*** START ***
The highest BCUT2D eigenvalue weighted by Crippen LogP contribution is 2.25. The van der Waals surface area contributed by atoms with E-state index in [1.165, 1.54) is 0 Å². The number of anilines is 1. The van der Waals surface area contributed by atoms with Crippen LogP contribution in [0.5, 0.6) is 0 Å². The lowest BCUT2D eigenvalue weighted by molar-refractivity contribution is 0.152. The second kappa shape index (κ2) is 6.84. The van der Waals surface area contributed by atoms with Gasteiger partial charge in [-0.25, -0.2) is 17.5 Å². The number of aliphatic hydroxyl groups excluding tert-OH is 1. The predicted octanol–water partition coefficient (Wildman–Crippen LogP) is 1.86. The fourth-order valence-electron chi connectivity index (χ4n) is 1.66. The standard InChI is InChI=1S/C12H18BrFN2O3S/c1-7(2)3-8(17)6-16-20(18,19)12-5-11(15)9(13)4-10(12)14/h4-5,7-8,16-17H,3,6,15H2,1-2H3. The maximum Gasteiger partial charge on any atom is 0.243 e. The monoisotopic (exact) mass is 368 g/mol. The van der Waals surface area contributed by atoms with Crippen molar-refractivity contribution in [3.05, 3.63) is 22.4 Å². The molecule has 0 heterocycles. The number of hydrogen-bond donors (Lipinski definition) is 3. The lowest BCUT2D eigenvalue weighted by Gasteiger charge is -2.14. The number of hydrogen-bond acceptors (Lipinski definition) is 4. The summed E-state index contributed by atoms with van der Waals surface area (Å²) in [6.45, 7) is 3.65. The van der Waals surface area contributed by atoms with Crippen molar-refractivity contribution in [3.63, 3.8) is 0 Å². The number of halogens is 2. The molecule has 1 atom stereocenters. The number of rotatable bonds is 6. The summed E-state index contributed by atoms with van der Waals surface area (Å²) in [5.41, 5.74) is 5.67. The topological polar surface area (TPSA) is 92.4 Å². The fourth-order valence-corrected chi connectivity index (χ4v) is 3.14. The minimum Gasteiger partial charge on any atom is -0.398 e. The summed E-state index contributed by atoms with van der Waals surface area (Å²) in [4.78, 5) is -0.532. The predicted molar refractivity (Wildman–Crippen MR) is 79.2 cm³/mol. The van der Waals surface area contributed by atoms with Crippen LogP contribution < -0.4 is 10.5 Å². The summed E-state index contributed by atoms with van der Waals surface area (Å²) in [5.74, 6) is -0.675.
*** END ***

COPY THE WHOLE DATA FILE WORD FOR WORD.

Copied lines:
The highest BCUT2D eigenvalue weighted by Crippen LogP contribution is 2.25. The van der Waals surface area contributed by atoms with E-state index in [1.165, 1.54) is 0 Å². The number of anilines is 1. The van der Waals surface area contributed by atoms with Crippen LogP contribution in [0.5, 0.6) is 0 Å². The lowest BCUT2D eigenvalue weighted by molar-refractivity contribution is 0.152. The second kappa shape index (κ2) is 6.84. The van der Waals surface area contributed by atoms with Gasteiger partial charge in [-0.25, -0.2) is 17.5 Å². The number of aliphatic hydroxyl groups excluding tert-OH is 1. The predicted octanol–water partition coefficient (Wildman–Crippen LogP) is 1.86. The fourth-order valence-electron chi connectivity index (χ4n) is 1.66. The standard InChI is InChI=1S/C12H18BrFN2O3S/c1-7(2)3-8(17)6-16-20(18,19)12-5-11(15)9(13)4-10(12)14/h4-5,7-8,16-17H,3,6,15H2,1-2H3. The maximum Gasteiger partial charge on any atom is 0.243 e. The monoisotopic (exact) mass is 368 g/mol. The van der Waals surface area contributed by atoms with Crippen molar-refractivity contribution in [3.05, 3.63) is 22.4 Å². The molecule has 0 heterocycles. The number of hydrogen-bond donors (Lipinski definition) is 3. The lowest BCUT2D eigenvalue weighted by Gasteiger charge is -2.14. The number of hydrogen-bond acceptors (Lipinski definition) is 4. The summed E-state index contributed by atoms with van der Waals surface area (Å²) in [6.45, 7) is 3.65. The van der Waals surface area contributed by atoms with Crippen molar-refractivity contribution in [3.63, 3.8) is 0 Å². The number of halogens is 2. The molecule has 1 atom stereocenters. The number of rotatable bonds is 6. The summed E-state index contributed by atoms with van der Waals surface area (Å²) in [5.41, 5.74) is 5.67. The topological polar surface area (TPSA) is 92.4 Å². The fourth-order valence-corrected chi connectivity index (χ4v) is 3.14. The minimum Gasteiger partial charge on any atom is -0.398 e. The summed E-state index contributed by atoms with van der Waals surface area (Å²) in [4.78, 5) is -0.532. The predicted molar refractivity (Wildman–Crippen MR) is 79.2 cm³/mol. The van der Waals surface area contributed by atoms with Crippen LogP contribution < -0.4 is 10.5 Å². The summed E-state index contributed by atoms with van der Waals surface area (Å²) in [5.74, 6) is -0.675.